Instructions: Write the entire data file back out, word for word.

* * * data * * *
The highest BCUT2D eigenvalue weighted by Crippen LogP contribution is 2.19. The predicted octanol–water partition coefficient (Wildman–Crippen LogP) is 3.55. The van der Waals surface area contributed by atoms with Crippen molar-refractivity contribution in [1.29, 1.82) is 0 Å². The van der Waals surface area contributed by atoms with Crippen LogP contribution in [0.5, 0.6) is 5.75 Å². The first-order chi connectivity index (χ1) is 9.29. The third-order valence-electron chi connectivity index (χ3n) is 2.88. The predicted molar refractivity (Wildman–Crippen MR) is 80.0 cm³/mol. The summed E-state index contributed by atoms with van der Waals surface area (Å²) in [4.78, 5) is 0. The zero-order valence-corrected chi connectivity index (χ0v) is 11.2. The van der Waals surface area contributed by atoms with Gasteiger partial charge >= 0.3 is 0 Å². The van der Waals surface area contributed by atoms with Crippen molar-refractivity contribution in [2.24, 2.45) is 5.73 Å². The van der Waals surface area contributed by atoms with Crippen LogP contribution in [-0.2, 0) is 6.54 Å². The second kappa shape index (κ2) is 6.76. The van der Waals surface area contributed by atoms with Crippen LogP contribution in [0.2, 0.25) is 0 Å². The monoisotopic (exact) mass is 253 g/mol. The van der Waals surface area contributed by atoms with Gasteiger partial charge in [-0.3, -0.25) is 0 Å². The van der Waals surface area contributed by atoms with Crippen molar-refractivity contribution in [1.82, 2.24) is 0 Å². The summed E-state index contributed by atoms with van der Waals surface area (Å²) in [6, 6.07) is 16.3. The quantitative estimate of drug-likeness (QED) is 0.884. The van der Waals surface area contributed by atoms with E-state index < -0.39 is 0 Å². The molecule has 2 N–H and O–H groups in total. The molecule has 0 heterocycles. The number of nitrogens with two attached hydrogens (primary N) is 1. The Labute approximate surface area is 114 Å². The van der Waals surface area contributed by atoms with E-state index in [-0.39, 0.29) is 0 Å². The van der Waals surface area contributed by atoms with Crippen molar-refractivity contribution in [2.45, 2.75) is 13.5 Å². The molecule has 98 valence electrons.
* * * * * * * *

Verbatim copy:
The highest BCUT2D eigenvalue weighted by Crippen LogP contribution is 2.19. The predicted octanol–water partition coefficient (Wildman–Crippen LogP) is 3.55. The van der Waals surface area contributed by atoms with Crippen molar-refractivity contribution in [1.29, 1.82) is 0 Å². The van der Waals surface area contributed by atoms with Crippen LogP contribution in [0.5, 0.6) is 5.75 Å². The first-order chi connectivity index (χ1) is 9.29. The third-order valence-electron chi connectivity index (χ3n) is 2.88. The predicted molar refractivity (Wildman–Crippen MR) is 80.0 cm³/mol. The summed E-state index contributed by atoms with van der Waals surface area (Å²) in [4.78, 5) is 0. The zero-order valence-corrected chi connectivity index (χ0v) is 11.2. The van der Waals surface area contributed by atoms with Gasteiger partial charge >= 0.3 is 0 Å². The van der Waals surface area contributed by atoms with Crippen molar-refractivity contribution in [2.24, 2.45) is 5.73 Å². The van der Waals surface area contributed by atoms with Crippen LogP contribution in [-0.2, 0) is 6.54 Å². The second kappa shape index (κ2) is 6.76. The van der Waals surface area contributed by atoms with Crippen LogP contribution in [0.2, 0.25) is 0 Å². The monoisotopic (exact) mass is 253 g/mol. The van der Waals surface area contributed by atoms with Gasteiger partial charge in [-0.3, -0.25) is 0 Å². The van der Waals surface area contributed by atoms with Crippen molar-refractivity contribution in [1.82, 2.24) is 0 Å². The summed E-state index contributed by atoms with van der Waals surface area (Å²) in [6, 6.07) is 16.3. The quantitative estimate of drug-likeness (QED) is 0.884. The van der Waals surface area contributed by atoms with E-state index < -0.39 is 0 Å². The molecule has 2 N–H and O–H groups in total. The molecule has 0 heterocycles. The number of nitrogens with two attached hydrogens (primary N) is 1. The Labute approximate surface area is 114 Å². The van der Waals surface area contributed by atoms with E-state index in [-0.39, 0.29) is 0 Å². The van der Waals surface area contributed by atoms with Crippen molar-refractivity contribution in [2.45, 2.75) is 13.5 Å². The molecule has 98 valence electrons.